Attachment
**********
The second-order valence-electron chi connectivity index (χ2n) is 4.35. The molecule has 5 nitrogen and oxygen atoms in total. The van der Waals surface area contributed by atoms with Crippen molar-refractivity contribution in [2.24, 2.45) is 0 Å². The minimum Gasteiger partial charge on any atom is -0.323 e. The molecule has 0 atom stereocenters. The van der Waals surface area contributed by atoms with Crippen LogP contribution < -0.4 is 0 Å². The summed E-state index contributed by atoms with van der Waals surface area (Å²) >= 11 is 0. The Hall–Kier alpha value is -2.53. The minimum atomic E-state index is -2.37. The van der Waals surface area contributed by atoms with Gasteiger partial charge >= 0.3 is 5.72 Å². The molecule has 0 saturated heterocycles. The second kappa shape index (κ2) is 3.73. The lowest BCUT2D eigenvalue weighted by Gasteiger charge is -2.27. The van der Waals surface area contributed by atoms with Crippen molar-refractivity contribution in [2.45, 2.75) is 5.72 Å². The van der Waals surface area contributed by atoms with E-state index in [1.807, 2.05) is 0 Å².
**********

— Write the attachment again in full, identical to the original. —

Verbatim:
The second-order valence-electron chi connectivity index (χ2n) is 4.35. The molecule has 5 nitrogen and oxygen atoms in total. The van der Waals surface area contributed by atoms with Crippen molar-refractivity contribution in [2.24, 2.45) is 0 Å². The minimum Gasteiger partial charge on any atom is -0.323 e. The molecule has 0 atom stereocenters. The van der Waals surface area contributed by atoms with Crippen LogP contribution < -0.4 is 0 Å². The summed E-state index contributed by atoms with van der Waals surface area (Å²) >= 11 is 0. The Hall–Kier alpha value is -2.53. The minimum atomic E-state index is -2.37. The van der Waals surface area contributed by atoms with Gasteiger partial charge >= 0.3 is 5.72 Å². The molecule has 0 saturated heterocycles. The second kappa shape index (κ2) is 3.73. The lowest BCUT2D eigenvalue weighted by Gasteiger charge is -2.27. The van der Waals surface area contributed by atoms with Crippen molar-refractivity contribution in [2.45, 2.75) is 5.72 Å². The van der Waals surface area contributed by atoms with E-state index in [1.807, 2.05) is 0 Å².